Tagalog in an International High School?

Last June, Korean became a foreign language elective in a few Philippine high schools. In my reaction post (Link), I explained why I was so impressed . . . and asked what it would take for Tagalog to become equally popular overseas.

Two months ago, the answer seemed obvious: The Philippines should simply do what South Korea is doing. That is, we should export our romantic dramas and our pop music to as many countries as we can. But while I was doing research on the best TV series and musical artists to promote abroad, I learned something that I did not expect: We are already doing this.

Tagalog Dramas

In my first “So You Want to Learn Tagalog?” post (Link), I mentioned the successful teleserye Pangako Sa’Yo (international title: The Promise). I myself didn’t watch it when it first aired in 2000; but a few years later, when I went to university in New Zealand, I became friends with a Malaysian girl who had loved it. After it finally ended, she remained a fan of one of its leads, Jericho Rosales.

I remembered her whenever I found fan uploads from TV series that Rosales did after Pangako Sa’Yo. Whether they were short clips or complete episodes, they attracted international fans, who pleaded for English subtitles. Rosales and his Pangako Sa’Yo co-stars are not the only Filipino actors with this kind of popularity. I’ve seen similar comments for trailers of movies featuring a new generation of teen stars. I’ve also started seeing more English subtitles!

In short, my recommendation to promote Tagalog TV is almost two decades late. Our series already have a large international fanbase. Although the majority of international fans will always prefer English, I’m sure that a passionate minority would love to learn Tagalog.

Tagalog Pop Music

In comparison, Tagalog music does not seem equally successful. (Again, I am basing my impressions on YouTube comments.) In general, unless the singers are also popular actors or the song came from the soundtrack of a teen movie, the music isn’t very accessible to non-Filipinos. If you don’t understand the language, you need something else to attract you to a song. Sometimes a catchy melody is sufficient. (It worked for the Spanish-language hits Macarena, Aserejé, and Despacito — and the French song On ne s’amera plus jamais!) At the moment, however, a connection to a movie seems to be the best attractor.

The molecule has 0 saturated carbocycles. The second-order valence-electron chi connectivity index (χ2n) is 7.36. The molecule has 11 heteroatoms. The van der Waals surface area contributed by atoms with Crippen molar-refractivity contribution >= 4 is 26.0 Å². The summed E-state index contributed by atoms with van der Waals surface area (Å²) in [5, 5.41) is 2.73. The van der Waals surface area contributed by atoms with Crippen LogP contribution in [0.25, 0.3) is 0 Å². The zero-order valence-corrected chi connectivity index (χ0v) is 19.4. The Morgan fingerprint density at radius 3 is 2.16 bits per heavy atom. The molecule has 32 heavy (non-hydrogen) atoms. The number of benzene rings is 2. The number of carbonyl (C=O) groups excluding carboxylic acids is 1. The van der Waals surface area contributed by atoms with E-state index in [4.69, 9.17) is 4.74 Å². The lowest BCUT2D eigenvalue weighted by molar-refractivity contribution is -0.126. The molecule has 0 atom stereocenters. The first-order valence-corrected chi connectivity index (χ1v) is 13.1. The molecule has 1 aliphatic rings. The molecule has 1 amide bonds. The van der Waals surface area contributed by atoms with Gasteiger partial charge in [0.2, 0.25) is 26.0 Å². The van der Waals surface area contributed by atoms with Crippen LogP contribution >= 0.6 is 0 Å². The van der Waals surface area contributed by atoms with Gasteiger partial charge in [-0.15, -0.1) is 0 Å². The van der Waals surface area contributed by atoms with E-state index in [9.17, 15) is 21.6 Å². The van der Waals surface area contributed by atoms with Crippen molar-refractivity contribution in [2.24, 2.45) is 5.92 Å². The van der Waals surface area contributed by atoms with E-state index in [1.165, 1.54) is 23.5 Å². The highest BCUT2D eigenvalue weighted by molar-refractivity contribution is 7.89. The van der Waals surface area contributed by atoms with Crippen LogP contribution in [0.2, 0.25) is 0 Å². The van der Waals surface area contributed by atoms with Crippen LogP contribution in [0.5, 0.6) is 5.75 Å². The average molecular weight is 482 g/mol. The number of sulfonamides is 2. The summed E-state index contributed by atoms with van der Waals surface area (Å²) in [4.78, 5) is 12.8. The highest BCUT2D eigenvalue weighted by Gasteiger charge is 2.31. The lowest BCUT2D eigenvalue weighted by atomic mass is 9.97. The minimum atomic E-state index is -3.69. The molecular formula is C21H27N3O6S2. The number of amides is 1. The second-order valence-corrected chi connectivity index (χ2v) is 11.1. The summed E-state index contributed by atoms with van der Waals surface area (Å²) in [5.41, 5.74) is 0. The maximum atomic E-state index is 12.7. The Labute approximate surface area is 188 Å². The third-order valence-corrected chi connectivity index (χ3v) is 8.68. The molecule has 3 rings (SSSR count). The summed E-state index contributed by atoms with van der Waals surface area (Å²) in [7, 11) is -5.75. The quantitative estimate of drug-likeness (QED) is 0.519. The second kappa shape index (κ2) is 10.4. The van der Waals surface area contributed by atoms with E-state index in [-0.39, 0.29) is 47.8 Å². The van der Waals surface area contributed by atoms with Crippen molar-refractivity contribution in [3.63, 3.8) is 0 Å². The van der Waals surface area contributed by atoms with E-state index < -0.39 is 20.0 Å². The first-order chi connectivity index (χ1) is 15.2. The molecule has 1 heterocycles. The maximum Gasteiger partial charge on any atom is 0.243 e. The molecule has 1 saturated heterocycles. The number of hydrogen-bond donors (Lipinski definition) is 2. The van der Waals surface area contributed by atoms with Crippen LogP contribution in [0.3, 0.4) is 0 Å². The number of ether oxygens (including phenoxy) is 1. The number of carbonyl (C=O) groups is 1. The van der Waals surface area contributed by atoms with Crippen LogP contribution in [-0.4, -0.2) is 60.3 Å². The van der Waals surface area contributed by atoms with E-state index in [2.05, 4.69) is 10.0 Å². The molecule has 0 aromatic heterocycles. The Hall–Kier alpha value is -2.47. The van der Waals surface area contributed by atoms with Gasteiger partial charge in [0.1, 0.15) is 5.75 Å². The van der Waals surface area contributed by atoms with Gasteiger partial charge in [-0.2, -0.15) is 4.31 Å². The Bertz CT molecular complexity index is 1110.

But the game may change very soon! The European Broadcast Union wants to spread the Eurovision brand through “Eurovision Asia”. (Link) If it becomes a success, then the Filipino participants will reach a wider international audience much more easily.

Contrary to what I thought two months ago, Tagalog series, movies, and music already have many foreign fans. So today I have a new answer to my question: What would it take for Tagalog to become a popular elective in an international high school?

Tagalog Teachers

Students who are interested in Tagalog are only half of the equation. The other half is teachers who can explain it. And believe it or not, such teachers are hard to find. The average Tagalog speaker has no idea what the rules of the language are. He or she may even insist that there are “no rules.”

I recently asked the two best Tagalog speakers I know: “Could you teach Tagalog as a Foreign Language (TFL)?” Both of them admitted that they could not. And despite twelve years of Filipino classes in school, neither of them knew how many verb tenses their first language has. (Answer: Four) Their stories could be follow-up articles to Khatzumoto’s controversial blog post Grammar Does Not Exist. (Link)

While I swear by Khatz’s “media immersion” method, I also love learning grammar. And I am personally sad that we Filipinos cannot explain our own languages — Tagalog, Bisaya, Ibanag, Itawis, and many others. On the other hand, we easily explain foreign languages. Thousands of Filipinos teach English as a Second/Foreign Language online or in international schools. Based on my own experience, our English classes taught us more about English grammar than our Filipino classes taught us about Tagalog grammar.

In other words, before we can start dreaming of Tagalog as a Foreign Language, we’ll need to work on Tagalog as a First Language.

Would you be able to teach your national language to an interested foreigner?

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